OEMs report that industry might need seven years to fully recover from the small bus parts...

OEMs report that industry might need seven years to fully recover from the small bus parts supply chain bottleneck. 

Photo: File photo by Katrina Falk

Original equipment manufacturers warn that it may take between five to seven years for the Type A school bus market to fully recover if bottlenecks remain in the small bus parts supply chain, according to the National School Transportation Association.

The NSTA sent a letter to U.S. Transportation Secretary Pete Buttigieg outlining members’ concerns and seeking federal assistance in alleviating the shortage.

“Manufacturing of Type A school buses is primarily affected, and these buses are an important part of student transportation – in many cases a primary transportation source for special-needs students,” according to a news release.

NSTA reports that OEMs aren’t operating at full capacity and can’t meet market demand. Also, vehicle prices have climbed between 30 to 70%.

What could Buttigieg do?

The NSTA recommends:

  • Urging chassis manufacturers to set aside units for student transportation services.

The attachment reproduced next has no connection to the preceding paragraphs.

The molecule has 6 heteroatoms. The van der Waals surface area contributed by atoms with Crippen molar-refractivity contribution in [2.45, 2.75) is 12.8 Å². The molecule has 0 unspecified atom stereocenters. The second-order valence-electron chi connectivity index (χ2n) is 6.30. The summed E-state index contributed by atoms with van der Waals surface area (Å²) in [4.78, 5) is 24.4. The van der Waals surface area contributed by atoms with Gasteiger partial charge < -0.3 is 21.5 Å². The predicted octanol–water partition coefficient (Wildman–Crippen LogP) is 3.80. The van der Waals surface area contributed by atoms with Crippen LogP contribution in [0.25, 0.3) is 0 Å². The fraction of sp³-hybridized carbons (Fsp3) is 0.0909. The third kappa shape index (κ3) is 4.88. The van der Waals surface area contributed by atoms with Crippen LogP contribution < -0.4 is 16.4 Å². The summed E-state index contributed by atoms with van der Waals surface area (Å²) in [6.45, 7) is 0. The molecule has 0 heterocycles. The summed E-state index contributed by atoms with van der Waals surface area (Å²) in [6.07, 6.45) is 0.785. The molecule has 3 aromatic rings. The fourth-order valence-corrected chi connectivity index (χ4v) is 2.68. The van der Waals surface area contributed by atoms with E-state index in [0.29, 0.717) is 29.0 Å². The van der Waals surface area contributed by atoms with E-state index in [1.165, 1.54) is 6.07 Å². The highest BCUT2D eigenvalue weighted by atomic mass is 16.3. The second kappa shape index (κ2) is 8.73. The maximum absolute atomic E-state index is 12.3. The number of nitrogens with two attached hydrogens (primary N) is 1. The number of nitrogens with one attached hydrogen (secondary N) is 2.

• Expanding DOT’s Port and Infrastructure and Supply Chain Resiliency Programs.
  • Developing economic incentives for small bus chassis production.
  • Streamlining current procurement regulations to ease the bottleneck.

These initiatives would give manufacturers more flexibility, the news release stated.

“NSTA calls on USDOT to work with our industry partners to address the school bus chassis shortage,” said Curt Macysyn, NSTA’s executive director. “Type A school buses are a vital part of America’s student transportation system, and our members across the country are adversely affected by price increases, delayed delivery times, and aging of their current school bus fleets.”